Sunyani, Sept 03, GNA - Members of the Association of Sunyani Stool Subjects have threatened to demonstrate against the Lands Commission for its unconstitutional conduct in the administration of Sunyani stool lands.
In a petition that Mr Noah Osei Appiah, chairman, and Mr. Peter Yaw Oppong, Secretary signed and addressed to the President, the association said the operations of the Lands Commission had worked to the detriment of subjects of Sunyani stool lands.
"We do not recognize the Lands Commission as a body to demarcate Sunyani stool lands because it has not got the mandate to perform such a function", it said.
"We do not understand why a state institution should forcibly take our property... and we unequivocally state that we cannot be foreigners in our birth place".
The petitioners explained that the stool lands were vested in the stool in trust for subjects of the stool.
The power conferred on the President by Act 27 Executive Instrument 46, which was enacted in 1961, vested Sunyani stool lands in trust for the stool.
''The Executive Instrument did not make the President the owner of the land but a trustee of the stool, the Association said.''
The Association said large portions of their farmlands had been acquired by the state but no compensation had been paid to the affected farmers.
"Large portions of Sunyani stool lands have also been zoned for residential purposes but compensation has not been paid to the affected families who have also not been given portions of their ancestral lands to build on."
The association said the continuing vesting of Sunyani lands in the President violated Article 267(1) of the 1992 Constitution, "which has vested all stool lands in Ghana in the appropriate stools in accordance with customs and usage." It said the Statutory Planning Committee had zoned a large potion of Sunyani stool lands for development and had allocated a small portion to the affected families but has asked them to pay for the land allocated to them.
"We reject the formulae used by the Lands Commission since it is not in the interest of subjects of the stool and we do not understand why we should buy our own land."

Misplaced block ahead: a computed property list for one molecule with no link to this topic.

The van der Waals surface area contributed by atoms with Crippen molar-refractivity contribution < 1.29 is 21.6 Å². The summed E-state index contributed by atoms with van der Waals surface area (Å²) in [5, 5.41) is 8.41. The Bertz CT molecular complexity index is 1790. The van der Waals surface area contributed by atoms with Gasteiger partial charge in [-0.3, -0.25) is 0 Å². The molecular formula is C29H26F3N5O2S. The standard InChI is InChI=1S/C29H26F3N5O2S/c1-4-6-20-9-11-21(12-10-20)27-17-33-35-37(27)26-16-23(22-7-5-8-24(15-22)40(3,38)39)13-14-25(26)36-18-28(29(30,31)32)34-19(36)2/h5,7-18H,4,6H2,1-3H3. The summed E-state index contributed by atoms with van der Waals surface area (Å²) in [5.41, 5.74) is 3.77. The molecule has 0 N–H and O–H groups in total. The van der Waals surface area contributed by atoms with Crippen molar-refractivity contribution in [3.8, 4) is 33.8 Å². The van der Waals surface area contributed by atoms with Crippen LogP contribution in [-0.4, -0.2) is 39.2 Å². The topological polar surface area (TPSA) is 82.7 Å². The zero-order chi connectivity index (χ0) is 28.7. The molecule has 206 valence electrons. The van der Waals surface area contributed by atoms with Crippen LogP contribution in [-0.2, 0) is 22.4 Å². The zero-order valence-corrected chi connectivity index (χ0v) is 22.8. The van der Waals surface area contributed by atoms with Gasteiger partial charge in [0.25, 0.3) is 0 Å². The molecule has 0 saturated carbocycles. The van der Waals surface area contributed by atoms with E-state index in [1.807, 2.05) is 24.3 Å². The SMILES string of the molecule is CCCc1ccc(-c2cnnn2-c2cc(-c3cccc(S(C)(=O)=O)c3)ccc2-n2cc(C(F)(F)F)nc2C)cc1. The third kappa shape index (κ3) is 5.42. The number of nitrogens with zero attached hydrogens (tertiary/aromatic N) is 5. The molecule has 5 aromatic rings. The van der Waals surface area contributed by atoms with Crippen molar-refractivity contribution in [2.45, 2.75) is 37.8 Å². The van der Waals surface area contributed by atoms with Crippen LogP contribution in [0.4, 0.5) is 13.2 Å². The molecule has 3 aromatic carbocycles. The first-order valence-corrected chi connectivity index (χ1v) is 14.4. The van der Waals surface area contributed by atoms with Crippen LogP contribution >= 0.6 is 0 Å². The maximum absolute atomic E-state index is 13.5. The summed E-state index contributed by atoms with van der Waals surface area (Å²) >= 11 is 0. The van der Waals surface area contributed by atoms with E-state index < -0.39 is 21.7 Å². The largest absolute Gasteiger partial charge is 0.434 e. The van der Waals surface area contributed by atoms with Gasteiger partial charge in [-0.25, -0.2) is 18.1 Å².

Nana Asor Nkrawiri II, the Omanhene of Sunyani Traditional Area, said in reaction that the association members were fighting for their rights "since the people have been cheated by the Lands Commission and are therefore reacting out of frustration".
He said the Traditional Council was also preparing to take legal action against the commission, had written a letter to the commission on the issue and was waiting for a reply. "It is only in Sunyani that chiefs are not involved in the allocation of lands for development and are not also given compensation from lands allocated," he said.
Mr Sandy Mensah, the Brong Ahafo Regional Lands Officer, told the He said in every scheme the Commission gave them a maximum of between 25 and 30 plots and that the commission liased with the Sunyani Traditional Council before undertaking any layout.
Mr Mensah said family heads conducted the demarcation with surveyors, gave names for each scheme, were paid royalties and given plots through the Traditional Council.
"They are even gaining from the commission's operations", he said and alleged that the problem emanated from the conduct of the family heads who tended to sell the allocated plots to other people instead of their family members.
"They are given allocations in every scheme we undertake. They just want to throw dust into people's eyes," Mr Mensah said and showed lists of beneficiaries of plots since 1997.